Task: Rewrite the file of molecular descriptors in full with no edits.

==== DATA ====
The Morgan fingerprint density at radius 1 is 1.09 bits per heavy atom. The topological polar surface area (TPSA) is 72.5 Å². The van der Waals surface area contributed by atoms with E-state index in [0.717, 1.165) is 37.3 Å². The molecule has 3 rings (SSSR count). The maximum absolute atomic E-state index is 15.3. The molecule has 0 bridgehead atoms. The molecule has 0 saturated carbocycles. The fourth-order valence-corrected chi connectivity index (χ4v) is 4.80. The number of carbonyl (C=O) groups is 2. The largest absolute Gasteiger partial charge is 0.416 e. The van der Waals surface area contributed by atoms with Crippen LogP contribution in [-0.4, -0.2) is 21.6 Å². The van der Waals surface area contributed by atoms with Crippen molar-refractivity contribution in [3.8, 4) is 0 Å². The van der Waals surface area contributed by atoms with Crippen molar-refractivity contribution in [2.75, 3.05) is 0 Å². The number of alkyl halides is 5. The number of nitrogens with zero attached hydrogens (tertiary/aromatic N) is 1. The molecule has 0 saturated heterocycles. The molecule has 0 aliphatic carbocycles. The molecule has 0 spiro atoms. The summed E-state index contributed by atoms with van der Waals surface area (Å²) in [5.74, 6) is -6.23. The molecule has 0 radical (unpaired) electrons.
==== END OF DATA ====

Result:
The Morgan fingerprint density at radius 1 is 1.09 bits per heavy atom. The topological polar surface area (TPSA) is 72.5 Å². The van der Waals surface area contributed by atoms with E-state index in [0.717, 1.165) is 37.3 Å². The molecule has 3 rings (SSSR count). The maximum absolute atomic E-state index is 15.3. The molecule has 0 bridgehead atoms. The molecule has 0 saturated carbocycles. The fourth-order valence-corrected chi connectivity index (χ4v) is 4.80. The number of carbonyl (C=O) groups is 2. The largest absolute Gasteiger partial charge is 0.416 e. The van der Waals surface area contributed by atoms with Crippen LogP contribution in [-0.4, -0.2) is 21.6 Å². The van der Waals surface area contributed by atoms with Crippen molar-refractivity contribution in [3.8, 4) is 0 Å². The van der Waals surface area contributed by atoms with Crippen molar-refractivity contribution in [2.75, 3.05) is 0 Å². The number of alkyl halides is 5. The number of nitrogens with zero attached hydrogens (tertiary/aromatic N) is 1. The molecule has 0 saturated heterocycles. The molecule has 0 aliphatic carbocycles. The molecule has 0 spiro atoms. The summed E-state index contributed by atoms with van der Waals surface area (Å²) in [5.74, 6) is -6.23. The molecule has 0 radical (unpaired) electrons.